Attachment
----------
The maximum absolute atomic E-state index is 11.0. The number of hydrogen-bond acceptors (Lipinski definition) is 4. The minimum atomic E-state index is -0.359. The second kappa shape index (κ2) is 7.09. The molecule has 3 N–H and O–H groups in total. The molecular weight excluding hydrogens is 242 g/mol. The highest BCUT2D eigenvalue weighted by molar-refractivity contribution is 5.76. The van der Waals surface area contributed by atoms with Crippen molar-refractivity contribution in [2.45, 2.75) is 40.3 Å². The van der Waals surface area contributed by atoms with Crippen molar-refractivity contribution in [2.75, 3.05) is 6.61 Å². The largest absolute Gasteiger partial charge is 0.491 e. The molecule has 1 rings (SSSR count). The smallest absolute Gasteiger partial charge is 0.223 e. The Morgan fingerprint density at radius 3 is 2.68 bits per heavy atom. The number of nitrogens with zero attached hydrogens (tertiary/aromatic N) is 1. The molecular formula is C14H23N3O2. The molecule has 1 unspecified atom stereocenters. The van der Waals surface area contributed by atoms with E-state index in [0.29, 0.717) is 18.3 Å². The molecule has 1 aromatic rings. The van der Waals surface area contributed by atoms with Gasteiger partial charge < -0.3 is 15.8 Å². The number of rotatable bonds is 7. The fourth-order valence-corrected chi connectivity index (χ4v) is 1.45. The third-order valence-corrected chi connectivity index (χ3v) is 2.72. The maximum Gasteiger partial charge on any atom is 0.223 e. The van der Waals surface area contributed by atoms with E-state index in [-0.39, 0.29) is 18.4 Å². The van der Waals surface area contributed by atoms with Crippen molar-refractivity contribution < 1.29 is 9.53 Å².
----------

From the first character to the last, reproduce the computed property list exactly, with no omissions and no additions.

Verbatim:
The maximum absolute atomic E-state index is 11.0. The number of hydrogen-bond acceptors (Lipinski definition) is 4. The minimum atomic E-state index is -0.359. The second kappa shape index (κ2) is 7.09. The molecule has 3 N–H and O–H groups in total. The molecular weight excluding hydrogens is 242 g/mol. The highest BCUT2D eigenvalue weighted by molar-refractivity contribution is 5.76. The van der Waals surface area contributed by atoms with Crippen molar-refractivity contribution in [2.45, 2.75) is 40.3 Å². The van der Waals surface area contributed by atoms with Crippen molar-refractivity contribution in [2.75, 3.05) is 6.61 Å². The largest absolute Gasteiger partial charge is 0.491 e. The molecule has 1 rings (SSSR count). The smallest absolute Gasteiger partial charge is 0.223 e. The Morgan fingerprint density at radius 3 is 2.68 bits per heavy atom. The number of nitrogens with zero attached hydrogens (tertiary/aromatic N) is 1. The molecular formula is C14H23N3O2. The molecule has 1 unspecified atom stereocenters. The van der Waals surface area contributed by atoms with E-state index in [0.29, 0.717) is 18.3 Å². The molecule has 1 aromatic rings. The van der Waals surface area contributed by atoms with Gasteiger partial charge < -0.3 is 15.8 Å². The number of rotatable bonds is 7. The fourth-order valence-corrected chi connectivity index (χ4v) is 1.45. The third-order valence-corrected chi connectivity index (χ3v) is 2.72. The maximum Gasteiger partial charge on any atom is 0.223 e. The van der Waals surface area contributed by atoms with E-state index in [-0.39, 0.29) is 18.4 Å². The van der Waals surface area contributed by atoms with Crippen molar-refractivity contribution < 1.29 is 9.53 Å².